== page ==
As an incoming college freshman, finally settling on my major felt like a huge deal. After months of deliberation, I eventually declared a business major with a healthcare administration concentration. Little did I know, I would be changing majors three more times during my four years at Concordia.
Knowing myself to be a very indecisive person, I made sure to prioritize security as a core value when settling on a major. With a business healthcare administration major, I knew that for the rest of my life I would be employed because of the reliable need for healthcare administrators and I would have the job security I was hoping for. Yet, after my first two semesters in the program at Concordia, I felt that there was something missing. While I enjoyed my business classes to a certain extent, I never really felt passionate or excited about my studies.
Prior to my sophomore year, I met with my advisor to discuss changing my major from business to computer science with a concentration in data analytics. Similar to my previous major, I knew that with this major choice I would be able to find a job right out of college and would be able to rest easy knowing that I had great job security. But after a semester, I realized that once again something was missing. This major gave me the security I valued so highly, but there was one problem: I am horrible at computer science.
So, once again, I decided that a change was necessary. After meeting with my computer science advisor, I settled on my new major: philosophy. With a passion for both critical thought and writing, I was finally studying something that I really cared about. Learning about philosophers such as Socrates, Plato, and Aristotle was incredibly interesting. But unfortunately, as you could guess, I still felt that something was lacking.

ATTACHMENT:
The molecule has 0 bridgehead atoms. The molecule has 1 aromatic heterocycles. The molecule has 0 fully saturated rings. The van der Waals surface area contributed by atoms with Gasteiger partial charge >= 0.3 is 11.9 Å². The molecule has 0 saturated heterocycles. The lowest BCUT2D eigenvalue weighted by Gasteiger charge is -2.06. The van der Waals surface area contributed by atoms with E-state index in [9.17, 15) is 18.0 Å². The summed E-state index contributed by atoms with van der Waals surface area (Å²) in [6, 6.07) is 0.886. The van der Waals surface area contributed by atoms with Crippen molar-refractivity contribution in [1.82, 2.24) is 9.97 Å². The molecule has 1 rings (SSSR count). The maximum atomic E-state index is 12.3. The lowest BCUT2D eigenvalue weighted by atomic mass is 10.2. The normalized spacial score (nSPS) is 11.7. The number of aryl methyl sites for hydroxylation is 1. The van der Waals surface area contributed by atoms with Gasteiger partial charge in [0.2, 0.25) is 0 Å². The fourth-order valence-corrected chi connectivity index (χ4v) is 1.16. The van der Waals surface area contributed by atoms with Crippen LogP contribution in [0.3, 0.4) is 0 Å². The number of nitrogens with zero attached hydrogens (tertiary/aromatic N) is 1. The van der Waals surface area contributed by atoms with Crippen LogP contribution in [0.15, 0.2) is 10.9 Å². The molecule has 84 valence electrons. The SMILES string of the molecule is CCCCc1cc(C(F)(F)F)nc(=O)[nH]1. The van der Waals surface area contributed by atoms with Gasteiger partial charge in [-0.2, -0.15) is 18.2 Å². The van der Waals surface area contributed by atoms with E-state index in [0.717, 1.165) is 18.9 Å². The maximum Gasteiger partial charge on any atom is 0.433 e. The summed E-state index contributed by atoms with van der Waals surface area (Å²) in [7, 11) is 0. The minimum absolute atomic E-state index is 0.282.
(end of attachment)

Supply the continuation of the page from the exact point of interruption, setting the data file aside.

At the very end of my sophomore year, for a third and final time, I met with my advisor to make the switch. Realizing my ability to think critically, write well, and articulate my thoughts, I made the decision to major in communication studies. It felt right almost immediately. I found myself thinking, “Why didn’t I just choose this in the beginning? This is so clearly the best fit.”
As a very extroverted person with great communication skills who loves meeting new people, I reveled in the courses I was taking. Two of my favorite courses, Integrated Marketing Communication instructed by Dr. Kirsten Theye and Rhetoric instructed by Dr. Don Rice, confirmed that communication studies was definitely the right choice for me.
I had finally found my area of study.
Choosing a major can be a complicated and difficult task. It is important to remember that trying different types of classes and majors is a part of what college is for. I am so thankful for all of the academic advisement that I received from Concordia over the years that led me to where I am now. If you are indecisive like me, embrace it. Trying different options will lead to you finally finding the right option for you, and that is what matters.